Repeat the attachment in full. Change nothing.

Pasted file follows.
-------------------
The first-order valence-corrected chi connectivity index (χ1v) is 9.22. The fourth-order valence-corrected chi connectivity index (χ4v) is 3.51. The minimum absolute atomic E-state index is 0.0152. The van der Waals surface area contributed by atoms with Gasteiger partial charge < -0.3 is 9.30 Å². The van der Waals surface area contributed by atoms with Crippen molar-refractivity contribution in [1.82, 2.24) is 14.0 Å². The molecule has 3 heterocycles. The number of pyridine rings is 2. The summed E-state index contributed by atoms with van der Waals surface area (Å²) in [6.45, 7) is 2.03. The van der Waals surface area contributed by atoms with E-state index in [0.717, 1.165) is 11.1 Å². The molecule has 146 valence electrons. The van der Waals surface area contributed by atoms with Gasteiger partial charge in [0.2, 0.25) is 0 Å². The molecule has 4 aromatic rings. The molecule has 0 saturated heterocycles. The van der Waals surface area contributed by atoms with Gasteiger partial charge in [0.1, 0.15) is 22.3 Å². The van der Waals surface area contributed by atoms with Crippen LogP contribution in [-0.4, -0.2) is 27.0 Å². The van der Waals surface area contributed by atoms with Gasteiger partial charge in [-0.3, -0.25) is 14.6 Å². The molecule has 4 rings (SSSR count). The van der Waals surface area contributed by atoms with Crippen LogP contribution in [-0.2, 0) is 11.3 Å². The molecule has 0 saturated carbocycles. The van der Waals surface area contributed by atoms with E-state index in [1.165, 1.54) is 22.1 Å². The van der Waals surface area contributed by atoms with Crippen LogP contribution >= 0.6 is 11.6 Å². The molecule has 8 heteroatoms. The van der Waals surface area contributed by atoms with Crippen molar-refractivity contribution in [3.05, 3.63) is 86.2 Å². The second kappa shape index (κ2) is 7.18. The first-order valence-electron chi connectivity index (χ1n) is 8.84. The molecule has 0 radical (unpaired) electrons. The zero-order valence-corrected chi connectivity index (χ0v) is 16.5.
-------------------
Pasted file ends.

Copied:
The first-order valence-corrected chi connectivity index (χ1v) is 9.22. The fourth-order valence-corrected chi connectivity index (χ4v) is 3.51. The minimum absolute atomic E-state index is 0.0152. The van der Waals surface area contributed by atoms with Gasteiger partial charge < -0.3 is 9.30 Å². The van der Waals surface area contributed by atoms with Crippen molar-refractivity contribution in [1.82, 2.24) is 14.0 Å². The molecule has 3 heterocycles. The number of pyridine rings is 2. The summed E-state index contributed by atoms with van der Waals surface area (Å²) in [6.45, 7) is 2.03. The van der Waals surface area contributed by atoms with E-state index in [0.717, 1.165) is 11.1 Å². The molecule has 146 valence electrons. The van der Waals surface area contributed by atoms with Gasteiger partial charge in [0.2, 0.25) is 0 Å². The molecule has 4 aromatic rings. The molecule has 0 saturated heterocycles. The van der Waals surface area contributed by atoms with Gasteiger partial charge in [0.1, 0.15) is 22.3 Å². The van der Waals surface area contributed by atoms with Crippen LogP contribution in [-0.4, -0.2) is 27.0 Å². The van der Waals surface area contributed by atoms with Gasteiger partial charge in [-0.3, -0.25) is 14.6 Å². The molecule has 4 rings (SSSR count). The van der Waals surface area contributed by atoms with Crippen LogP contribution in [-0.2, 0) is 11.3 Å². The molecule has 0 saturated carbocycles. The van der Waals surface area contributed by atoms with E-state index in [1.165, 1.54) is 22.1 Å². The van der Waals surface area contributed by atoms with Crippen LogP contribution >= 0.6 is 11.6 Å². The molecule has 8 heteroatoms. The van der Waals surface area contributed by atoms with Crippen molar-refractivity contribution in [3.05, 3.63) is 86.2 Å². The second kappa shape index (κ2) is 7.18. The first-order valence-electron chi connectivity index (χ1n) is 8.84. The molecule has 0 radical (unpaired) electrons. The zero-order valence-corrected chi connectivity index (χ0v) is 16.5.